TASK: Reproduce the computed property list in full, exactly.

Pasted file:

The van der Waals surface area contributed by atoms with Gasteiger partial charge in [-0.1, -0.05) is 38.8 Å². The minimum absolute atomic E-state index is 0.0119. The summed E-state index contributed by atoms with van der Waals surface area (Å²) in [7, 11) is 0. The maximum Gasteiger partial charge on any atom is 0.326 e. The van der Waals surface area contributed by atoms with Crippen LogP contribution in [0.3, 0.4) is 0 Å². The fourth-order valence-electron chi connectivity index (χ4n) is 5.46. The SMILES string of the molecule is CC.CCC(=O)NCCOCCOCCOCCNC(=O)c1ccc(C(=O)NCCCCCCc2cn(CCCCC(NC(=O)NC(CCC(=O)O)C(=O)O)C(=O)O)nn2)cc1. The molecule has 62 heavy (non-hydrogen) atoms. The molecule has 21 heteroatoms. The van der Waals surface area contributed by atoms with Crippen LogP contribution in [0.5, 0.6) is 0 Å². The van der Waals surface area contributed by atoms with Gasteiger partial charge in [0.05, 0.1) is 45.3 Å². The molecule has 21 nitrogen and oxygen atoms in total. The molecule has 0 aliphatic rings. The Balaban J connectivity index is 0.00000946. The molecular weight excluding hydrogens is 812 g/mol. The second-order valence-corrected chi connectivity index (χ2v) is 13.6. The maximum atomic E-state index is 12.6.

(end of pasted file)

The van der Waals surface area contributed by atoms with Gasteiger partial charge in [-0.1, -0.05) is 38.8 Å². The minimum absolute atomic E-state index is 0.0119. The summed E-state index contributed by atoms with van der Waals surface area (Å²) in [7, 11) is 0. The maximum Gasteiger partial charge on any atom is 0.326 e. The van der Waals surface area contributed by atoms with Crippen LogP contribution in [0.3, 0.4) is 0 Å². The fourth-order valence-electron chi connectivity index (χ4n) is 5.46. The SMILES string of the molecule is CC.CCC(=O)NCCOCCOCCOCCNC(=O)c1ccc(C(=O)NCCCCCCc2cn(CCCCC(NC(=O)NC(CCC(=O)O)C(=O)O)C(=O)O)nn2)cc1. The molecule has 62 heavy (non-hydrogen) atoms. The molecule has 21 heteroatoms. The van der Waals surface area contributed by atoms with Crippen LogP contribution in [0.5, 0.6) is 0 Å². The van der Waals surface area contributed by atoms with Gasteiger partial charge in [0.05, 0.1) is 45.3 Å². The molecule has 21 nitrogen and oxygen atoms in total. The molecule has 0 aliphatic rings. The Balaban J connectivity index is 0.00000946. The molecular weight excluding hydrogens is 812 g/mol. The second-order valence-corrected chi connectivity index (χ2v) is 13.6. The maximum atomic E-state index is 12.6.